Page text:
Bristol is an independent city in the Commonwealth of Virginia. As of the 2010 census, the population was 17,835, it is the twin city of Bristol, just across the state line, which runs down the middle of its main street, State Street. The Bureau of Economic Analysis combines the city of Bristol, with neighboring Washington County, for statistical purposes. Bristol is a principal city of the Kingsport–Bristol–Bristol, TN-VA Metropolitan Statistical Area, a component of the Johnson City–Kingsport–Bristol, TN-VA Combined Statistical Area – known as the "Tri-Cities" region. Evan Shelby first appeared in what is now the Bristol area around 1765. In 1766, Shelby settled at a place called Big Camp Meet, it is said that Cherokee Indians once inhabited the area and the Indian village was named, according to legend, because numerous deer and buffalo met here to feast in the canebrakes. Shelby renamed the site Sapling Grove. In 1774, Shelby erected a fort on a hill overlooking, it was an important stopping-off place for notables such as Daniel Boone and George Rogers Clark, as well as hundreds of pioneers’ en route to the interior of the developing nation.
This fort, known as Shelby's Station was a combination trading post, way station, stockade. By the mid-nineteenth century, when surveyors projected a junction of two railroad lines at the Virginia-Tennessee state line, Reverend James King conveyed much of his acreage to his son-in-law, Joseph R. Anderson. Anderson laid out the original town of Bristol, Tennessee/Virginia and building began in 1853. Samuel Goodson, who owned land that adjoined the original town of Bristol TN/VA at its northern boundary, started a development known as Goodsonville. Anderson was unable to incorporate Bristol across the state lines of Virginia. In 1856, Goodsonville and the original Bristol, Virginia were merged to form the composite town of Goodson, Virginia. Incorporation for Bristol and Goodson, Virginia occurred in 1856; the Virginia and Tennessee Railroads reached the cities in the late summer of 1856. Due to having two different railroads companies, two depots served the cities. In 1890, Virginia once again took the name Bristol.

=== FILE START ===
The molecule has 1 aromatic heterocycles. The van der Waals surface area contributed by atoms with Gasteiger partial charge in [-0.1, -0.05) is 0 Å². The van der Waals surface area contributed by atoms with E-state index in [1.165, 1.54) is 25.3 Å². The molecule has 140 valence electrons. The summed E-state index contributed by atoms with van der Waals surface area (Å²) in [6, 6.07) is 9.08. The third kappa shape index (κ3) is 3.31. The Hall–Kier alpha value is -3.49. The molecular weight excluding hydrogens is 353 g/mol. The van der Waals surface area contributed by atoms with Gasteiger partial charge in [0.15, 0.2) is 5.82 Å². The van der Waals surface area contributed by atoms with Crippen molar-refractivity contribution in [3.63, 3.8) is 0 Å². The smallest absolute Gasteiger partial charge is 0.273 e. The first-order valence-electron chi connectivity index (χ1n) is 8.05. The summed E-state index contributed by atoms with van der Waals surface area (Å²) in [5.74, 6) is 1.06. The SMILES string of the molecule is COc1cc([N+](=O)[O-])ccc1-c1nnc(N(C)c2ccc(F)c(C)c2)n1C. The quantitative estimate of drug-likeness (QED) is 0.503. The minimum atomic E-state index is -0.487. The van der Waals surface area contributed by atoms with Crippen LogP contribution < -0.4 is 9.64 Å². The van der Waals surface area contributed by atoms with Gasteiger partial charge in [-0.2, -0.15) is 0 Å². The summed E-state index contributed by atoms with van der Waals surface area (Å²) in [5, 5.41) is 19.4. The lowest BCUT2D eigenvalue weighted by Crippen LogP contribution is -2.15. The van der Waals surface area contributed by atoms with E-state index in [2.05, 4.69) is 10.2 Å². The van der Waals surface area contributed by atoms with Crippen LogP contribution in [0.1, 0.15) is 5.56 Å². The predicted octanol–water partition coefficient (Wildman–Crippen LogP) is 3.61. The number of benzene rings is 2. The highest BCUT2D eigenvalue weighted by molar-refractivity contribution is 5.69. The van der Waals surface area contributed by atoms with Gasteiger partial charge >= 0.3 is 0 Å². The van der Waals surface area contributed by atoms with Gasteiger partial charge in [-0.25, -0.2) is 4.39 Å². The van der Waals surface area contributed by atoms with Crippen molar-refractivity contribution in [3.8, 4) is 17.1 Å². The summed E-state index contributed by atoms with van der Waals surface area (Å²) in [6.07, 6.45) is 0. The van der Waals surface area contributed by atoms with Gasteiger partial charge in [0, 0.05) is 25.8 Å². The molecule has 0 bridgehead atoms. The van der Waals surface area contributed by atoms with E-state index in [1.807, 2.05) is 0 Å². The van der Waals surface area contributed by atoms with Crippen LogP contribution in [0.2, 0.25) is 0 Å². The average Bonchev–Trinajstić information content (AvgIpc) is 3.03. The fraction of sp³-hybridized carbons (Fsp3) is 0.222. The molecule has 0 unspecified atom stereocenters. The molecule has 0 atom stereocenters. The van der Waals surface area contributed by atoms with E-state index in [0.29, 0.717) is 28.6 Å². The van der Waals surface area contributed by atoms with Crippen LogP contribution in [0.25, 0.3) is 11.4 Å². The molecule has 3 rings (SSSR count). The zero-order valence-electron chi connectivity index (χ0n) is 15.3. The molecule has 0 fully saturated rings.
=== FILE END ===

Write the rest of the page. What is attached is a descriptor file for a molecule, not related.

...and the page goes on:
The Grove, Solar Hill Historic District, Walnut Grove are listed on the National Register of Historic Places. Bristol is located in southwestern Virginia at 36°36′N 82°11′W, it is bordered to the west and east by Washington County, to the south by the city of Bristol in Sullivan County, Tennessee. According to the United States Census Bureau, the city has a total area of 13.2 square miles, of which 13.0 square miles is land and 0.15 square miles, or 1.07%, is water. Little Creek and Beaver Creek flow south through the city. Beaver Creek is a tributary of the South Fork Holston River; the city is served by Interstates 81 and 381, by U. S. Routes 11, 19, 58, 421. I-81 leads northeast 149 miles to Roanoke and southwest 113 miles to Knoxville, Tennessee. Interstate 381 is a spur from Interstate 81 that provides access to Bristol, United States, it runs for 1.7 miles from the intersection of Commonwealth Avenue and Keys/Church Streets in Bristol at exit 0 north to Interstate 81. The I-81 interchange, the only one on I-381, is signed as exits 1A and 1B.
US 11 and US 19, running parallel to I-81, lead northeast 15 miles to Virginia. US 11 splits into routes 11E in Bristol. US 58 runs with I-81 northeast for 17 miles before splitting off to the east just beyond Abingdon. US 421 leads southeast 33 miles to Tennessee; as of the census of 2000, there were 17,367 people, 7,678 households, 4,798 families residing in the city. The population density was 1,346.4 people per square mile. There were 8,469 housing units at an average density of 656.6 per square mile. The racial makeup of the city was 92.54% White, 5.57% Black or African American, 0.25% Native American, 0.37% Asian, 0.01% Pacific Islander, 0.18% from other races, 1.08% from two or more races. 0.97% of the population were Hispanic or Latino of any race. There were 7,678 households out of which 24.8% had children under the age of 18 living with them, 46.1% were married couples living together, 13.6% had a female householder with no husband present, 37.5% were non-families. 34.3% of all households were made up of individuals and 17.4% had someone living alone, 65 years of age or older.
The average household size was 2.18 and the average family size was 2.78. In the city, the population was spread out with 20.3% under the age of 18, 8.6% from 18 to 24, 26.2% from 25 to 44, 24.4% from 45 to 64, 20.5% who were 65 years of age or older. The median age was 41 years. For every 100 females, there were 82.0 males. For every 100 females age 18 and over, there were 75.9 males. The median income for a household in the city was $27,389, the median income for a family was $34,266. Males had a median income of $28,420 versus $20,967 for females; the per capita income for the city was $17,311. About
Bays Mountain Park